defamation against business, defamation against companies

In today's world, information spreads fast and far, thanks to the power of the internet and social media. Unfortunately, this can also mean that false statements about you or your business can spread just as quickly, damaging your reputation and causing financial harm. 

This is where the tort of malicious falsehood comes into play. By understanding what malicious falsehood is and how it works, you can protect yourself and your business from the negative effects of false statements. 

In this article, we'll provide a comprehensive overview of malicious falsehood, including the elements required to establish a claim, how it differs from defamation, and examples to illustrate the concept. 

Whether you're an owner of a small enterprise or a big multi-million conglomerate, this simple guide will help you navigate the complex world of malicious falsehood.


1. Malicious falsehood is a legal term used to describe a false statement made by an individual or entity with the intention of causing harm. 

2. It is a tort law that protects companies from false statements that may harm their reputation, leading to financial losses. 


3. To establish a claim under malicious falsehood, the plaintiff must prove three elements, namely:

a) That the defendant published false words about the plaintiff.

b) That the defendant published these false words with malice, which means that they acted recklessly or unreasonably, with the intention of causing harm.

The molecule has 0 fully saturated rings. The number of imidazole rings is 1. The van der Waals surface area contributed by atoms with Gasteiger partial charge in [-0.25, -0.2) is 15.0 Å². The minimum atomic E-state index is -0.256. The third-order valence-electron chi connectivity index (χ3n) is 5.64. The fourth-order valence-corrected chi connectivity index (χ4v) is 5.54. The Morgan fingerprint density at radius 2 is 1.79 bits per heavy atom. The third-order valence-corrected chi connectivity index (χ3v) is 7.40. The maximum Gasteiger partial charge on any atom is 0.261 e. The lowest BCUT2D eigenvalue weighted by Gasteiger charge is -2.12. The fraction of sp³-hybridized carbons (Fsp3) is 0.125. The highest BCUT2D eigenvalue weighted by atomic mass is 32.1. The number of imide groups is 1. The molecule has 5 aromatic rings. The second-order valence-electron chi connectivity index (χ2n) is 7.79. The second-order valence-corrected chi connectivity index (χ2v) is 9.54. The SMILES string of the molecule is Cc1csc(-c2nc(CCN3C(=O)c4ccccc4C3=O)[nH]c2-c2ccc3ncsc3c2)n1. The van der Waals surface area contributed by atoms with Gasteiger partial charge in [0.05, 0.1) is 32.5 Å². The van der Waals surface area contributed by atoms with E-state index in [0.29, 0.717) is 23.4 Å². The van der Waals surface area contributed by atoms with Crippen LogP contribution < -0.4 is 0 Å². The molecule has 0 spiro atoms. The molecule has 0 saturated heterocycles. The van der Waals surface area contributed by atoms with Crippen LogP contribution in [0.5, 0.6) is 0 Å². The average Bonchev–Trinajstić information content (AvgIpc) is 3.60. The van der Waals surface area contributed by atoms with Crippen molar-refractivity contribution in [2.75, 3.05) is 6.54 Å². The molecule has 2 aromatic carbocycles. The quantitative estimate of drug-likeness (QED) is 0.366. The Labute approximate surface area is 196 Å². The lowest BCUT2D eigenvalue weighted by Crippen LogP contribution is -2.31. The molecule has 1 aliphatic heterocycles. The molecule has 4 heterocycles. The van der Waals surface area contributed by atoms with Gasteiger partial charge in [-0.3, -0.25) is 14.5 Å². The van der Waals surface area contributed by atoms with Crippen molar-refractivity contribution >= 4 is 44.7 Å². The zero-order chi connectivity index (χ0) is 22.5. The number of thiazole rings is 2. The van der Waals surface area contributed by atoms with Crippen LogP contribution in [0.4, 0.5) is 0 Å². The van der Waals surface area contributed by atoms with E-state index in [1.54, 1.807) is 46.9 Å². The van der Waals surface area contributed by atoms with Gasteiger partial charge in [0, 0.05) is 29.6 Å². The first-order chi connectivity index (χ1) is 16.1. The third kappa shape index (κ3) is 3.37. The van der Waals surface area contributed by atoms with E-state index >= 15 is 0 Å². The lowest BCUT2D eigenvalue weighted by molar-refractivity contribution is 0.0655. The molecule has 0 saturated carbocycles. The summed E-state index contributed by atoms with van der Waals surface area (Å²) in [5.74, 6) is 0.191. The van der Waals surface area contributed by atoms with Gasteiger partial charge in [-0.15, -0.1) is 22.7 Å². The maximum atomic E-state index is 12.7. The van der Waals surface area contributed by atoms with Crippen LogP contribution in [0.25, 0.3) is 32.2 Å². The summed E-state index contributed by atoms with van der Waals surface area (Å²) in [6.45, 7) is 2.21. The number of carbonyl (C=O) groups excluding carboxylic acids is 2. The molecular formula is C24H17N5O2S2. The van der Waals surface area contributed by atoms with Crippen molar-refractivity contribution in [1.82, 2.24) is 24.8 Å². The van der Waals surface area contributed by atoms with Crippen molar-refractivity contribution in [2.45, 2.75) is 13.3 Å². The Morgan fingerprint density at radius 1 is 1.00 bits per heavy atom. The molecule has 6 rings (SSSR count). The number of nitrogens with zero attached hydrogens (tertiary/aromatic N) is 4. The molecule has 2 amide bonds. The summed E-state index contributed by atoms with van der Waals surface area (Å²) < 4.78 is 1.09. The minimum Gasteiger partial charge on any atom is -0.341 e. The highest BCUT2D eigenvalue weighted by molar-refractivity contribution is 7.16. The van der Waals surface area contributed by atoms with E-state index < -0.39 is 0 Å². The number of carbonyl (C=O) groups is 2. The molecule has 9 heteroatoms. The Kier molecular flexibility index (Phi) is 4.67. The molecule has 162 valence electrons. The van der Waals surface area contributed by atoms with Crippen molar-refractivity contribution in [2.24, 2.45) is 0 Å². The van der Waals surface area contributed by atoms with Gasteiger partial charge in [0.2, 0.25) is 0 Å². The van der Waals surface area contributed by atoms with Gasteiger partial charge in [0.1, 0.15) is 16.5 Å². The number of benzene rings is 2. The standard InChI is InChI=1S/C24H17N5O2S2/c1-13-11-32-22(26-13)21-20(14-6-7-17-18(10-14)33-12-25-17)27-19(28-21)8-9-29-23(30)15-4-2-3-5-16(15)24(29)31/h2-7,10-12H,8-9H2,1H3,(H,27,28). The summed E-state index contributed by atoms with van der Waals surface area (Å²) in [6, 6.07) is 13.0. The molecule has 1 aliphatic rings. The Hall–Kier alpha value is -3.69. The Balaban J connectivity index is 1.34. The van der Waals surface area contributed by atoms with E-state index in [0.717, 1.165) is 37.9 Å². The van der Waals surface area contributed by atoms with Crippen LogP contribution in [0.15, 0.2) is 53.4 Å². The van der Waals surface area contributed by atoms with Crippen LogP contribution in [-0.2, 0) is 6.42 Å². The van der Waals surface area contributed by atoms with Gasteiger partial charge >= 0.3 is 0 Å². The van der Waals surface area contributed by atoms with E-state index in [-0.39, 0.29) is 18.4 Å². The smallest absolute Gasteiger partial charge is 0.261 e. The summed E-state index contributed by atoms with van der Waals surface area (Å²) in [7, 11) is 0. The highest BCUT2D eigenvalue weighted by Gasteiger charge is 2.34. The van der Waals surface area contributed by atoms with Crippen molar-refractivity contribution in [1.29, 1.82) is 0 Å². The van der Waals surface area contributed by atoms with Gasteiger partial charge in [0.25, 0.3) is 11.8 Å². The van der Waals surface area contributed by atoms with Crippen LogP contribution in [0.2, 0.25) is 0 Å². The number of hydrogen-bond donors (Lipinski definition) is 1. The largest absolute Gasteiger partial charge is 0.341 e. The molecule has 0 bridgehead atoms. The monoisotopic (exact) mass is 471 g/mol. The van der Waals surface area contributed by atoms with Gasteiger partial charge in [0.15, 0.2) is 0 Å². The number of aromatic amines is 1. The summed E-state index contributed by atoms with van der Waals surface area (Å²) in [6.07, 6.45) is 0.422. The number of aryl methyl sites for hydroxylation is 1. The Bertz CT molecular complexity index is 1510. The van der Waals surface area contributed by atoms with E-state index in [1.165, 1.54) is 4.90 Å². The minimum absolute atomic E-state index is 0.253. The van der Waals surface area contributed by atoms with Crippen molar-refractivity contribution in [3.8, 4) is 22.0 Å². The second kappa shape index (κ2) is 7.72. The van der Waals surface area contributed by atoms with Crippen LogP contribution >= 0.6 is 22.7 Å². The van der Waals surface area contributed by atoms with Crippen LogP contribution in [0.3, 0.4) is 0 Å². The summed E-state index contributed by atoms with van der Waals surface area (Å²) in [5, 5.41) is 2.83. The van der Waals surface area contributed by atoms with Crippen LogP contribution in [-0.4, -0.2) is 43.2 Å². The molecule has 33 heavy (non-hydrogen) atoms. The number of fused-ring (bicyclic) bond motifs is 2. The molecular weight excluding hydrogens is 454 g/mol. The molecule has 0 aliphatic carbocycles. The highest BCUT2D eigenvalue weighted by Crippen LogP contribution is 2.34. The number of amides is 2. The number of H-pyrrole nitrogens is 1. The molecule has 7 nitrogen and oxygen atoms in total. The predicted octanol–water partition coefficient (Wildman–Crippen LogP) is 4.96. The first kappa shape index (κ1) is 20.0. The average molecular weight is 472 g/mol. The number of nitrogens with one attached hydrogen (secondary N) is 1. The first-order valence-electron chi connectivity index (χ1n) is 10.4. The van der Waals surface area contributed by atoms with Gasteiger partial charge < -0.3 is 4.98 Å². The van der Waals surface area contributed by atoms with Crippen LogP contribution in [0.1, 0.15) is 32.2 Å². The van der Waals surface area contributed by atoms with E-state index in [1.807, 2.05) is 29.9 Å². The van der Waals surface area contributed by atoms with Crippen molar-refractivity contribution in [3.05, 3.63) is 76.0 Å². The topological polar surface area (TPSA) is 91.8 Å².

c) That the plaintiff suffered special damage as a result of the publication, which refers to the financial losses incurred due to the false statement.

4. In essence, the key element of malicious falsehood is that the false statement must be made with malice or ill intent, rather than a mistake or ignorance. 

5. The burden of proof lies with the plaintiff to prove these elements on a balance of probabilities.


6. It is important to note that malicious falsehood is different from defamation. 

7. In a defamation case, the plaintiff  must prove that the defendant  made a false and defamatory statement that was published to a third party, and that the statement caused harm to the plaintiff's reputation. 

8. The plaintiff bears the initial burden of proof to establish a prima facie case, which means that they must present evidence to prove the elements of their claim. 

9. On the other hand, in a malicious falsehood case, the plaintiff must prove that the defendant made a false statement about the plaintiff, that the statement was made maliciously, and that the plaintiff suffered financial loss as a direct result of the statement. 

10. Unlike in defamation cases, the plaintiff in a malicious falsehood case bears the burden of proving malice on the part of the defendant. 

11. This means that the plaintiff must show that the defendant acted with an improper motive, such as spite or ill will, when making the false statement. The plaintiff must also prove that they suffered financial loss as a result of the false statement.



12. To illustrate the concept of malicious falsehood, let us consider the case of Company A, which is a reputable software company in Malaysia. Company B, a competitor of Company A, publishes a false statement claiming that Company A's software is not secure, and it is prone to hacking.